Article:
Why does it matter? If a person is compelled to write, they do so. Debating what a “real” writer is, making rules about what “counts” as writing (Editing? Tech writing? Poetry? Published writing? Unpublished writing? Writing for money? Blogging for free?). Gathering statistics about the high costs of publishing, editing, hiring an agent, advertising, etc., seem to me distractions from writing, even if it’s only for twenty minutes a day.

Is the issue about choosing to live creatively or about managing our expectations about such a life and feeling disempowered by the attendant difficulties in earning a living via our creativity?

The tone of the article bothers me because it’s focused negatively. It’s about being creatively disempowered because the world is the way it is. It’s all the reasons why writers can’t be successful (whatever that means) unless they have a certain amount of money.

I don’t accept that.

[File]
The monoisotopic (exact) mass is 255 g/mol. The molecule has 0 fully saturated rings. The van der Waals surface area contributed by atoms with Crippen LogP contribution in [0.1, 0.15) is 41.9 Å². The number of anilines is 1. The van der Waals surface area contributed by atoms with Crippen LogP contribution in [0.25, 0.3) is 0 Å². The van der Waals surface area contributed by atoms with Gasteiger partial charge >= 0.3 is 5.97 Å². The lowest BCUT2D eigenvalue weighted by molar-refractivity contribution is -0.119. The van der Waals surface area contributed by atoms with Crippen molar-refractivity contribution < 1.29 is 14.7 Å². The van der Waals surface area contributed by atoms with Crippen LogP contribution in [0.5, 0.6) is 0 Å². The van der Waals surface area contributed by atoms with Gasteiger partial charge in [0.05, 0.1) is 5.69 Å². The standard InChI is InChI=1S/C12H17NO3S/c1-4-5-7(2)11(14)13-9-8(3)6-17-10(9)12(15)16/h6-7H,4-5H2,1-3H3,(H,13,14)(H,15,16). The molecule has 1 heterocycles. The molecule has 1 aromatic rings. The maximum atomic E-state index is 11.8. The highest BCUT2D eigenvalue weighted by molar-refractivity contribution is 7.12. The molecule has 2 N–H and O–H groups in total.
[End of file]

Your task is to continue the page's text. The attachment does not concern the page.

Photo by Jonathan Simcoe on Unsplash

Why not think about what is possible? Where is our power? The author states that space and time cost money. Is that true? We all have the same 24 hours in a day. We make hundreds of choices about how we spend that time. Some of our choices are unconscious, and some are not. The minimalism movement speaks to this. If our lives are so busy, noisy and cluttered that we don’t give our creative longings (or whatever else matters most to us) time and space, we’re the only ones who can fix that. And make no mistake, we can fix it. We have the power to simplify our lives and identify what matters most to us. If we want to. If we consent to.

As I observe myself and others navigate through their lives, it’s easy to pick out those who feel powerless from those who acknowledge at least some power. Note that power does not mean control. Power is “the ability to do something or act in a particular way.” Control is “the power to influence or direct people’s behavior or the course of events.” (Online Oxford Dictionary) Power is intrinsic. Control is extrinsic.